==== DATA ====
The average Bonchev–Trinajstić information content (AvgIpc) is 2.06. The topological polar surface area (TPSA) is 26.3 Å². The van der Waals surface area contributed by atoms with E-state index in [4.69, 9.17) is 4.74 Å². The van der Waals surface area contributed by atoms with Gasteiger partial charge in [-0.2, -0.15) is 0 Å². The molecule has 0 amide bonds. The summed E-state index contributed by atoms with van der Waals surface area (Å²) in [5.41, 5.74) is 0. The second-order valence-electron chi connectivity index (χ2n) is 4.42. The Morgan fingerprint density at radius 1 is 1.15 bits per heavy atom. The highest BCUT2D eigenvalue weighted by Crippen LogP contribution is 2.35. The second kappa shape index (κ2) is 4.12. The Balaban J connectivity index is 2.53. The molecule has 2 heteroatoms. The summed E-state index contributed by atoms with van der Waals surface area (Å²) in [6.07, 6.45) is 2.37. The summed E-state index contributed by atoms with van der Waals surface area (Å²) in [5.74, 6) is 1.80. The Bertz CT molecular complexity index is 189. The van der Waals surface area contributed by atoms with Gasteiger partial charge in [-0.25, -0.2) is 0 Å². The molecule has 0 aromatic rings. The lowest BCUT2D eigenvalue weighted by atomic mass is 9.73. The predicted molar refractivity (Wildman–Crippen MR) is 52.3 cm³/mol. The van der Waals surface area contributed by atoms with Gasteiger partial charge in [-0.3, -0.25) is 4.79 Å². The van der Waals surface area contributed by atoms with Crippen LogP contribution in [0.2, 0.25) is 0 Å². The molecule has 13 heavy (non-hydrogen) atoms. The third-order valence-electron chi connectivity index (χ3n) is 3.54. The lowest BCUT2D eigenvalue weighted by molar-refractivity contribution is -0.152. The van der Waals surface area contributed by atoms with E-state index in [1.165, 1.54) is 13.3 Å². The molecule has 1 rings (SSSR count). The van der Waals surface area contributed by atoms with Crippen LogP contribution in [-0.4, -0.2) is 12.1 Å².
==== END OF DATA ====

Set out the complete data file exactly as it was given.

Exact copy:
The average Bonchev–Trinajstić information content (AvgIpc) is 2.06. The topological polar surface area (TPSA) is 26.3 Å². The van der Waals surface area contributed by atoms with E-state index in [4.69, 9.17) is 4.74 Å². The van der Waals surface area contributed by atoms with Gasteiger partial charge in [-0.2, -0.15) is 0 Å². The molecule has 0 amide bonds. The summed E-state index contributed by atoms with van der Waals surface area (Å²) in [5.41, 5.74) is 0. The second-order valence-electron chi connectivity index (χ2n) is 4.42. The Morgan fingerprint density at radius 1 is 1.15 bits per heavy atom. The highest BCUT2D eigenvalue weighted by Crippen LogP contribution is 2.35. The second kappa shape index (κ2) is 4.12. The Balaban J connectivity index is 2.53. The molecule has 2 heteroatoms. The summed E-state index contributed by atoms with van der Waals surface area (Å²) in [6.07, 6.45) is 2.37. The summed E-state index contributed by atoms with van der Waals surface area (Å²) in [5.74, 6) is 1.80. The Bertz CT molecular complexity index is 189. The van der Waals surface area contributed by atoms with Gasteiger partial charge in [-0.25, -0.2) is 0 Å². The molecule has 0 aromatic rings. The lowest BCUT2D eigenvalue weighted by atomic mass is 9.73. The predicted molar refractivity (Wildman–Crippen MR) is 52.3 cm³/mol. The van der Waals surface area contributed by atoms with Gasteiger partial charge in [-0.3, -0.25) is 4.79 Å². The van der Waals surface area contributed by atoms with Crippen LogP contribution in [0.2, 0.25) is 0 Å². The molecule has 13 heavy (non-hydrogen) atoms. The third-order valence-electron chi connectivity index (χ3n) is 3.54. The lowest BCUT2D eigenvalue weighted by molar-refractivity contribution is -0.152. The van der Waals surface area contributed by atoms with E-state index in [1.165, 1.54) is 13.3 Å². The molecule has 1 rings (SSSR count). The van der Waals surface area contributed by atoms with Crippen LogP contribution in [-0.4, -0.2) is 12.1 Å².